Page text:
"No, Mommy! Graycen do it!" shouted my 2 1/2 year old niece. My sister and I were in a hurry to get out of the house to attend our first hot yoga class together. Graycen insisted on opening the heavy 9' door to let us out of the house. Clearly we could have done it much quicker, but my sister took a deep breath and said, “Ok, Graycen, you can do it.” Graycen ran to the door and pulled and tugged, but wasn't strong enough to open the door. My sister guided her by telling her what to do and then, with a little help, the two of them opened the door together. Graycen was elated and so proud she did it.
Many people you lead may be like my niece who has a high desire to do the job, and do it well, but needs help developing the skills to do the job successfully. You’re going to have to take a deep breath, be patient, and sometimes do it together before it is done at the speed and standard you want, but it is well worth it. Trying to take over or just doing it yourself will kill the will, but being too passive and not providing enough direction isn't effective either.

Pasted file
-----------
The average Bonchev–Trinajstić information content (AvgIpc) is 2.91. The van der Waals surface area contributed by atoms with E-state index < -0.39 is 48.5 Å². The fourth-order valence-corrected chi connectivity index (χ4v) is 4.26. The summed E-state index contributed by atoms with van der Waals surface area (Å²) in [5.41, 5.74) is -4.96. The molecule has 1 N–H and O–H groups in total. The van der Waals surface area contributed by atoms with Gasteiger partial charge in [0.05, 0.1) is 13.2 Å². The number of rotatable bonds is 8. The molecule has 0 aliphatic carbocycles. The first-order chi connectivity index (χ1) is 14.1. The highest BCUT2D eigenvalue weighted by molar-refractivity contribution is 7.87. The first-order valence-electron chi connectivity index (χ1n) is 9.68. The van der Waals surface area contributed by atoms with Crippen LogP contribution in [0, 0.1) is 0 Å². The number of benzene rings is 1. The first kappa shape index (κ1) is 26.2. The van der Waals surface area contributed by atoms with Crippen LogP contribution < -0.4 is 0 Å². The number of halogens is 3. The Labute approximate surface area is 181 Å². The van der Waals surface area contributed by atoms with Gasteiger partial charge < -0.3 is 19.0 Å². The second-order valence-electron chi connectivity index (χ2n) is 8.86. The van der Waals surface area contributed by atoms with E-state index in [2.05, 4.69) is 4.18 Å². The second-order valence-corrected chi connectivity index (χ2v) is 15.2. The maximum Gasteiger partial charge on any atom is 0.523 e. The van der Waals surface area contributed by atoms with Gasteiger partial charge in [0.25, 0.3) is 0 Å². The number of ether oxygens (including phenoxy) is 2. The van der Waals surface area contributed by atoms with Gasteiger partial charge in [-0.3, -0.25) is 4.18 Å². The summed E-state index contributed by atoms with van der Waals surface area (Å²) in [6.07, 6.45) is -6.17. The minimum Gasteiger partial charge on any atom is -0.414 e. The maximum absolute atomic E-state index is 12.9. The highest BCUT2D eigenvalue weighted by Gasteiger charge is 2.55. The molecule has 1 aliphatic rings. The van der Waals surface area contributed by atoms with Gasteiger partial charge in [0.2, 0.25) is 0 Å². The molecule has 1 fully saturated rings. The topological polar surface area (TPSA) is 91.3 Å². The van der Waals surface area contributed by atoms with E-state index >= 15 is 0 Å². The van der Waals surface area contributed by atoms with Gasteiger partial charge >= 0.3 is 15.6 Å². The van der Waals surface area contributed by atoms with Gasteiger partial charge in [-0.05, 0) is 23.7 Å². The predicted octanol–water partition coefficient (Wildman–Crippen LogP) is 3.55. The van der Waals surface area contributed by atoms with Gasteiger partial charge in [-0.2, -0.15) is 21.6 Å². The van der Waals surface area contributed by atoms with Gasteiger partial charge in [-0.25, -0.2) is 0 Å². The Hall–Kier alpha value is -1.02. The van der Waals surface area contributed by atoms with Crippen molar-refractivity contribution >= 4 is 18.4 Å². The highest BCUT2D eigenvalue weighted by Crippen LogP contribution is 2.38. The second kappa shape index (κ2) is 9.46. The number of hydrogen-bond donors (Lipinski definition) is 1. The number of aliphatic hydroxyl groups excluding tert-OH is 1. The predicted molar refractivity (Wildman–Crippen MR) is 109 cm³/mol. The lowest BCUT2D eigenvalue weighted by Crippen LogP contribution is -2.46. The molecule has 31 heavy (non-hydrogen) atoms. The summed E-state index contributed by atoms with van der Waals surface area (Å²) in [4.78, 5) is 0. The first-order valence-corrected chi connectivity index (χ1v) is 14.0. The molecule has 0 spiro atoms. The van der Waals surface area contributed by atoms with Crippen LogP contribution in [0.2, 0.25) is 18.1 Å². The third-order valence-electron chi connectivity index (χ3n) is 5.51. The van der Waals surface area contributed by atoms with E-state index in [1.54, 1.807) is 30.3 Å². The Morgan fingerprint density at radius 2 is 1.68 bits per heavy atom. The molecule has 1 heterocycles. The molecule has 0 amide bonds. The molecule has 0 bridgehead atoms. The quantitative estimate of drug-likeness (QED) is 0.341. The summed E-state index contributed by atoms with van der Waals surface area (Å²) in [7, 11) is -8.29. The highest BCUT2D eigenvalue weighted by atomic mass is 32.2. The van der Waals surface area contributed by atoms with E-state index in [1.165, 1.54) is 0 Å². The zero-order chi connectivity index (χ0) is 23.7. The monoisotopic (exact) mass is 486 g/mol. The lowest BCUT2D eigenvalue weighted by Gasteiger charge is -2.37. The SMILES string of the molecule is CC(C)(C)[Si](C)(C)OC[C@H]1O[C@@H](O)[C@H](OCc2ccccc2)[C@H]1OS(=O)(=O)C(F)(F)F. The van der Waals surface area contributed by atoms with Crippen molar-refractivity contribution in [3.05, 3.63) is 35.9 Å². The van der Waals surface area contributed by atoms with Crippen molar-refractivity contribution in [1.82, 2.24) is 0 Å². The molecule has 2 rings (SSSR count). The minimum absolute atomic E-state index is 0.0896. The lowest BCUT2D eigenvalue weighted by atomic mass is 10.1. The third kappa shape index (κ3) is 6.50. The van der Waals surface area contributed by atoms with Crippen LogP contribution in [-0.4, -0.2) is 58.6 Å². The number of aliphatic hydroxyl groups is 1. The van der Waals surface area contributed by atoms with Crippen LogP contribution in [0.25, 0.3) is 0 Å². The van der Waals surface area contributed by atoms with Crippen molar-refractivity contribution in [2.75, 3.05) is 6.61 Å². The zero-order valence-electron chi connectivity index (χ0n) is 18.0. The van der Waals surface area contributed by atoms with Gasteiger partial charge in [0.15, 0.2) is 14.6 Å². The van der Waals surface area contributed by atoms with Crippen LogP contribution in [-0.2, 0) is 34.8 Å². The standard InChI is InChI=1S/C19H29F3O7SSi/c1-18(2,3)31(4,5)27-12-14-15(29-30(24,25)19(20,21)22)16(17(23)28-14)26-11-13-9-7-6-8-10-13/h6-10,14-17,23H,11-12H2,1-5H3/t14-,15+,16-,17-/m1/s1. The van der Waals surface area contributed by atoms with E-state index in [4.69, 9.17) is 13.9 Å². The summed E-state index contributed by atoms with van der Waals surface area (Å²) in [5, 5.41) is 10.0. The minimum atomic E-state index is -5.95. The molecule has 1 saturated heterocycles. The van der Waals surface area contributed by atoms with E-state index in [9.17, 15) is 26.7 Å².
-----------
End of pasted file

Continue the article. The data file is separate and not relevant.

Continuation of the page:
The model for leadership when someone’s skill level is low but will is high is to teach through an approach that:
- first tells them how to do something
- then shows them how to do it
- then allows them to do it on their own, first with you observing
- then moving to doing it totally independently
How do you build up a person’s skill level when they have a high will to do a job with excellence?